Social mission as a way to train more primary care doctors

Medical schools are traditionally ranked on criteria like research funding and technological innovation. These rankings are highly significant. A place on the US News‘ annual Best Medical School list  is a coveted spot indeed.

So that’s why there was some media attention paid to a recent study from the Annals of Internal Medicine, which ranked medical schools according to their “social mission” — a phrase that defines a school’s commitment to primary care, underserved populations and workforce diversity.

Using this new criterion, some of the traditionally high ranking schools fell significantly.

In other words, schools that received a lot of grant money — thus propping their rankings in US News — did not allocate as many resources to primary care, sullying their social mission score.

As the New York Times’ Pauline Chen writes, “Grant money and the security it affords individuals and institutions drive institutions to emphasize research, sometimes at the expense of other urgent but less lucrative endeavors.”

With the primary care shortage at the forefront, and surely to get worse as health reform covers millions more Americans, it’s time to give schools the incentive to churn out more primary care doctors.

Maybe US News can incorporate a variation of the “social mission” into their rankings, for instance. Knowing how important these lists are to schools, it could be an impetus to divert more money to primary care training programs.

Furthermore, the ACP’s Bob Doherty suggests that politicians take notice if schools don’t: “If medical schools won’t re-examine their priorities on their own, aren’t they inviting politicians to force change – by shifting funds to schools that have a better primary care track record?”

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  • Vox Rusticus

    Since when to schools churn out anything except graduates? The idea that you can create an arbitrary re-rating scheme to make some new ranking list that conforms to a truly nebulous notion of “social mission” (we suppose, who can say what separates one institution’s quantity of social mission-liness from that of another) and then rank them begs the question “to what purpose?” Partisan political purposes it would seem.

    Is the fact that a “social mission” standard is met supposed to change what applicants would want from a particular medical school? Is it meant to cause an applicant to hold a particular school is greater or lesser esteem than another?

    “Social mission” is a code for what? Percentages of graduates choosing primary care residencies? Percentages of the institutional budget devoted to charity care? Quantity of time required during clinical years to be spent in low-income patient serving outpatient services?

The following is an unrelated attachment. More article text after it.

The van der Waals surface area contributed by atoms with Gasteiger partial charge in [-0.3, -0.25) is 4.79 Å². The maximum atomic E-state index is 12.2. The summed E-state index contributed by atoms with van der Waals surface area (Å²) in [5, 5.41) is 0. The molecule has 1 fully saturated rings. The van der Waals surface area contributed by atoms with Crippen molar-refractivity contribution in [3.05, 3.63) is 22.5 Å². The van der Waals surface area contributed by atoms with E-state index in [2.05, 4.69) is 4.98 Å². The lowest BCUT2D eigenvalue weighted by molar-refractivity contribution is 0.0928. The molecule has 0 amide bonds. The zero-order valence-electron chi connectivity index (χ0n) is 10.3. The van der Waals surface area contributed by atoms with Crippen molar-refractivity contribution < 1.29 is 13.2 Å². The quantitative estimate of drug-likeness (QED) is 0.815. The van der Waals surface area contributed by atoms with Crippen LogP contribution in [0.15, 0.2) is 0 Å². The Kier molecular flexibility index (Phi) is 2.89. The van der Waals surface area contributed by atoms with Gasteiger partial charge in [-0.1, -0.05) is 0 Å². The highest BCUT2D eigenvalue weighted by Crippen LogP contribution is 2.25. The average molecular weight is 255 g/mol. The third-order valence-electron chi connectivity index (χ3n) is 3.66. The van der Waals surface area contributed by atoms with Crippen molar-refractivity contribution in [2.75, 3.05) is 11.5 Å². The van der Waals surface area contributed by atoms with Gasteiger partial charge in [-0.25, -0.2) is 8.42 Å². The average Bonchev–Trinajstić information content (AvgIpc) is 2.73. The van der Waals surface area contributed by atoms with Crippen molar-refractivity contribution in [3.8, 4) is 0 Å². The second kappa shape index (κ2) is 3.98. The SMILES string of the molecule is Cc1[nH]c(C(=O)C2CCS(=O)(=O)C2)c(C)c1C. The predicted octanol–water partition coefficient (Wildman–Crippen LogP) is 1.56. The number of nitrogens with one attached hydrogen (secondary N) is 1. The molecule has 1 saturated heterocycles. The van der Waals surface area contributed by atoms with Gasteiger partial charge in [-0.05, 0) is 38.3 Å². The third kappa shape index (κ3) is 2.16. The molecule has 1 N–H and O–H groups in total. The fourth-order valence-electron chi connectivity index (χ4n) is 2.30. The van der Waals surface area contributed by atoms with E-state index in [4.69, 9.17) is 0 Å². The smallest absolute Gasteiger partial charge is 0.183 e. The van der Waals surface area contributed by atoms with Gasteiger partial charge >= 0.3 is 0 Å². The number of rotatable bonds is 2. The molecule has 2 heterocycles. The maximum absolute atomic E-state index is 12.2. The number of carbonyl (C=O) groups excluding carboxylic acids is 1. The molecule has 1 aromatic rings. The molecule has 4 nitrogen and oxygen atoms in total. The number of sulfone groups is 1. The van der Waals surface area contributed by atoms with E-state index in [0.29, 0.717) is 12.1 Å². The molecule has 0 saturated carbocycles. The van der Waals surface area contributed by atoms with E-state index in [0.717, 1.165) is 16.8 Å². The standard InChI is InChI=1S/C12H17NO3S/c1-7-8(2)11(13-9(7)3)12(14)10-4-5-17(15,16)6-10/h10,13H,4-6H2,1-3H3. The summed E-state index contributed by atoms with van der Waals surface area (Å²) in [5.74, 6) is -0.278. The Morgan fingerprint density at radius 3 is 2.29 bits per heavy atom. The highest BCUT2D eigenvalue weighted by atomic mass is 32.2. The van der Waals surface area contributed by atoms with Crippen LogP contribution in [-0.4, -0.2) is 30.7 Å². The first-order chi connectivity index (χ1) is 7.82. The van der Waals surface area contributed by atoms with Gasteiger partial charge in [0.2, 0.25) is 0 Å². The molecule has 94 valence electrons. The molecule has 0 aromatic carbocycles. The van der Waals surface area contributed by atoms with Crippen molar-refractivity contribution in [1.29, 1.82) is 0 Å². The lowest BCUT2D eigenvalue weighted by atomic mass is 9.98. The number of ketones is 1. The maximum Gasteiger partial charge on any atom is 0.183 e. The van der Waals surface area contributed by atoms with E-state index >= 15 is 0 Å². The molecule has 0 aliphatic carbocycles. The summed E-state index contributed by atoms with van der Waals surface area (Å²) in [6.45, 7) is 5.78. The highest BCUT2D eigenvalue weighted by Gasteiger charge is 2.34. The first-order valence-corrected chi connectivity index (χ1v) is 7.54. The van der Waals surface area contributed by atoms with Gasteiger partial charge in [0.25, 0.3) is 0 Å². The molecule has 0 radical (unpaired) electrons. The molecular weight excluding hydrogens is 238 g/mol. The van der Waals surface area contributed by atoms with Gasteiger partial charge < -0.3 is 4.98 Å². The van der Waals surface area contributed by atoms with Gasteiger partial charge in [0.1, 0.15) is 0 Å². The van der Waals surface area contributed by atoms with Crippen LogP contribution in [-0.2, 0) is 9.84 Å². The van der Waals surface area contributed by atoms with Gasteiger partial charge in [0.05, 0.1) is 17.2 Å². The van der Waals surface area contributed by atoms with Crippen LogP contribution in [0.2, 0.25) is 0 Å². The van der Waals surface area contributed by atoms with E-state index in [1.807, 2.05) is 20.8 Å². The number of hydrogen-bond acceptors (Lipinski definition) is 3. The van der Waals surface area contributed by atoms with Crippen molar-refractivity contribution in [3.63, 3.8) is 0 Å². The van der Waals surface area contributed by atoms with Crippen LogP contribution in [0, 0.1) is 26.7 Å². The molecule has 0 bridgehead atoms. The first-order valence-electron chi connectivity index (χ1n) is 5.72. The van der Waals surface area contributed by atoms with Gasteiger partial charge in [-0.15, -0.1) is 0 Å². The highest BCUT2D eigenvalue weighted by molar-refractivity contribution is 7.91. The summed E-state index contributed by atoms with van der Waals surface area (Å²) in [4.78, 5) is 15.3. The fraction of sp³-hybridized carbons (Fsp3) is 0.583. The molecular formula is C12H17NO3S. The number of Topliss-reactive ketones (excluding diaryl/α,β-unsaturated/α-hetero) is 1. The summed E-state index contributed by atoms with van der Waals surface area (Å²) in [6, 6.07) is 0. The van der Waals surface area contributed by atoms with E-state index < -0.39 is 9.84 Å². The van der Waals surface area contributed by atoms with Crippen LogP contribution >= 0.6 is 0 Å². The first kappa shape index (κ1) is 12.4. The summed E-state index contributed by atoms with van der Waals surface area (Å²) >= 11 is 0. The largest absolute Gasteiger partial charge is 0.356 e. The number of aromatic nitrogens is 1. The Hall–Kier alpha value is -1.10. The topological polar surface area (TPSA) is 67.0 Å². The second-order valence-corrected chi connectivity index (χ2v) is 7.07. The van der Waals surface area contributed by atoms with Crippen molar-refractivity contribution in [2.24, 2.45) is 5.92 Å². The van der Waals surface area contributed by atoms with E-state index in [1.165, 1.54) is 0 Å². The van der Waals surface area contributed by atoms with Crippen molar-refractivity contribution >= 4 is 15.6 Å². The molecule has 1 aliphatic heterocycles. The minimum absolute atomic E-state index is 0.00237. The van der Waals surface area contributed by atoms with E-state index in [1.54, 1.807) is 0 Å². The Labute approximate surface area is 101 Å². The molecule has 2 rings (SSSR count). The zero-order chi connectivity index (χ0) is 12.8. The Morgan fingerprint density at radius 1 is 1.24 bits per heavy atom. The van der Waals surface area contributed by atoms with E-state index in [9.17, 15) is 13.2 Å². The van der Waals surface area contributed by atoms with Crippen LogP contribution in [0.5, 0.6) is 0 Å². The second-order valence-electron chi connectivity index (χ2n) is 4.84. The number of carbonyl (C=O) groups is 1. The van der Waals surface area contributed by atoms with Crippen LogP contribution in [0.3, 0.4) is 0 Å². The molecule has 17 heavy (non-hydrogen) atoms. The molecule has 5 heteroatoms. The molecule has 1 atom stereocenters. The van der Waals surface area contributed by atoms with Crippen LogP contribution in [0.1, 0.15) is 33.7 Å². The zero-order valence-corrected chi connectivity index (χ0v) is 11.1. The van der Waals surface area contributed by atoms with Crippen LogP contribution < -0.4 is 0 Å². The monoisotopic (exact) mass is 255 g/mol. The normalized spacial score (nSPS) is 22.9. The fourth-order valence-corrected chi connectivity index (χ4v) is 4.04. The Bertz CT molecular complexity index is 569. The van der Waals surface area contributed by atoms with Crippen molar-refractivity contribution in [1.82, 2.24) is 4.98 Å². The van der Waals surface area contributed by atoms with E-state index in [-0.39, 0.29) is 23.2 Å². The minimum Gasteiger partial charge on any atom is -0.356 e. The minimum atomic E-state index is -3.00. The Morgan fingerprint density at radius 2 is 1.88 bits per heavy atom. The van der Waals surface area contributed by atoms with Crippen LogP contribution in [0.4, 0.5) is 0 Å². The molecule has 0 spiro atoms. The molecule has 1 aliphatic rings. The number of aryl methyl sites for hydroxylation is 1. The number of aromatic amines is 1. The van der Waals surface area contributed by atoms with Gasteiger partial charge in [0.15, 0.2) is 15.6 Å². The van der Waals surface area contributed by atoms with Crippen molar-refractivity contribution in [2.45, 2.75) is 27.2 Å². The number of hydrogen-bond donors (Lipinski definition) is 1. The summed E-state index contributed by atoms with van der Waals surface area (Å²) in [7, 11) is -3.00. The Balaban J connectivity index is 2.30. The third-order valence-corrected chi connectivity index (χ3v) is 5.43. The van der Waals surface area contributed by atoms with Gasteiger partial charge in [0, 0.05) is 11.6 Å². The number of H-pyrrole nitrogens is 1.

This seems more than a little misguided. It sort of assumes that the medical school can change where its graduates choose to go for residency simply because of the flavor of the sentiments of its faculty, as if the overall practice climate that presently discourages doctors already in primary care has no bearing on those choices where and in what field to do residency. That is infantile, magical thinking. We ought to give medical students more credit for their capacities for native intelligence and deductive reasoning than to presume that you can force more of them into primary care (than otherwise want to) in face of evidence that primary care is manifestly a poor deal, that pays relatively poorly and where its practitioners are undervalued and treated accordingly.

    You can’t fix a perceived undersupply of primary care practitioners by hanging a new rating chart of medical school rankings. The lack of interest in primary care amongst medical school graduates will not be changed by elevating one medical school’s ranking over another. The lack of interest is a result of extreme economic disincentives to practice in those primary care fields, and that will not be changed one bit by this ridiculous and transparent window dressing.

  • Dr. Mary Johnson

    What Vox said. Squared.

    No one (particularly no one in the Obama administration) is looking at this problem realistically – or talking/listening to those of us who have been there and done that and gotten hosed.

    “Window dressing” is a good description.

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